Tuesday, September 16, 2008

Handmade Marzipan

Introducing the recipe that has won me over to the cause of rose water-flavored sweets: Handmade Marzipan.

These pretty almond goodies are not the über-sweet marzipan you buy in a tube in the baking aisle, used to fashion colorful decorations for Yule logs or rolled out thin to cover Princess cakes - they are a fresh, lightly-flavored delicacy of almonds you grind yourself, and simply mix with sugar, water, and rose water to make a mold-able paste. This is a unique dessert that will add great variety to any dessert platter since it's not a cake, not a cookie, not candy...people may not know what it is, and you'll get to tell them the story of how you made it!

I discovered this recipe while helping friends out with a Syrian seder meal (also the inspiration for my kosher marshmallow attempts), and have since made these pastries several more times. My friends had the cookbook Aromas of Aleppo, which produced fabulous dishes of tamarind meatballs and a very cheesy spinach frittata in addition to this marzipan. I love the simplicity of the ingredients and the physicality of rolling them and pressing them into the mold. The one difficulty in preparing for this recipe was finding a good source for blanched almonds and pistachios, so you'll want to search out a store with good Middle Eastern ingredients in stock, or at least a Whole Foods with a good selection of nuts.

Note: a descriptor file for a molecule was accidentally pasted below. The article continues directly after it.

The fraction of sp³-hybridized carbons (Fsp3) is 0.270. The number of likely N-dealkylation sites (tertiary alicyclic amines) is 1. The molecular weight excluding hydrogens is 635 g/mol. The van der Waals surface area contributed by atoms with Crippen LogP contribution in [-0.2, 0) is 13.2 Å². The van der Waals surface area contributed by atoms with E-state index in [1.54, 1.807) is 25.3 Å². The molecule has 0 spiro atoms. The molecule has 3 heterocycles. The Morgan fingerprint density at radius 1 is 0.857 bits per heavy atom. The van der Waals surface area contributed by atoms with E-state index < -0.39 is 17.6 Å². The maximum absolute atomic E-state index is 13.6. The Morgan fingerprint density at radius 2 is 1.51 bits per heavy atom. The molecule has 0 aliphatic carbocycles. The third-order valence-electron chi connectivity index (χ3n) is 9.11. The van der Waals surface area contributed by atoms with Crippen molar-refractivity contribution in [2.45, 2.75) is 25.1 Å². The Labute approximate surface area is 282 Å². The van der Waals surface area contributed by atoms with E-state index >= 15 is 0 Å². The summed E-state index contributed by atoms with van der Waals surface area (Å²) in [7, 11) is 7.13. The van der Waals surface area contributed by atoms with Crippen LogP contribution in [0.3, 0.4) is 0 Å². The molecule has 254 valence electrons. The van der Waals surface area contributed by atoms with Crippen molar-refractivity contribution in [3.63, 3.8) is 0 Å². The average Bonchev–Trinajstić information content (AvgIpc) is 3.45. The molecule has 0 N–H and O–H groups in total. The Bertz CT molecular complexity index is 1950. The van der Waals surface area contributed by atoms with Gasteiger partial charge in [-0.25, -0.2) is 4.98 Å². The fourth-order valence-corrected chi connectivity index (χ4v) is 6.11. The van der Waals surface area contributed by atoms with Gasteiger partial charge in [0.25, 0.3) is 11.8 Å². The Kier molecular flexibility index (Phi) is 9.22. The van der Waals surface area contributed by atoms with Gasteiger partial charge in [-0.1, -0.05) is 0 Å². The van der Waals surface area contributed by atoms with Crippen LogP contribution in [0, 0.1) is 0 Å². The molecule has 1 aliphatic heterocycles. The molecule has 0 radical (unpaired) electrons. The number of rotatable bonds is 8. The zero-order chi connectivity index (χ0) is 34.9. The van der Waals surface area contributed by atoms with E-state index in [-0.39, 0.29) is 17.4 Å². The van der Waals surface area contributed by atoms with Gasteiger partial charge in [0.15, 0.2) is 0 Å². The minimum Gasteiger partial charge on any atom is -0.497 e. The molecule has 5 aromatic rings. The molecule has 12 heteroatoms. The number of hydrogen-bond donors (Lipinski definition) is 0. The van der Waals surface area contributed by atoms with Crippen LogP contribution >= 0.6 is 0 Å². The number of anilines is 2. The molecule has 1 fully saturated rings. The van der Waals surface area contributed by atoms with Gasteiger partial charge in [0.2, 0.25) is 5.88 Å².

I was lucky enough to have a friend who already had an appropriate wooden mold, but I wouldn't be surprised if you could find similar cookie molds in any cooking store. And if you can't, why not just make the balls and flatten them into shapes, even add your own impression on top?

Here we go:

Handmade Marzipan

2 C almonds, blanched, peeled (and finely ground if possible)
1 C sugar (substitute up to half with Splenda if desired)
1 tsp rose water
1 C pistachios, shelled, blanched, peeled, and finely chopped
powdered sugar to dust cookie mold and surfaces

1. Grind almonds in food processor if not already ground.
2. Stir together the ground almonds, sugar, 1/4 C water, and rose water in a medium bowl. Transfer to a food processor and process until the mixture forms a paste.
3. Take one teaspoon of this paste and form into a walnut-sized ball. Repeat with the remainder of the paste, placing each ball on a sheet of parchment paper dusted well with powdered sugar (the paste will be quite sticky; should make about 25 pastries). Press down on the center of each ball with your finger, making a 1/2 inch indentation. Fill the indentations with a pinch of pistachios. Close the pastries with your thumb and forefinger. Dust a fancy cookie mold liberally with powdered sugar and then press a pastry into the mold. Tap it gently out of the mold and set on a baking sheet sprinkled with powdered sugar to dry.

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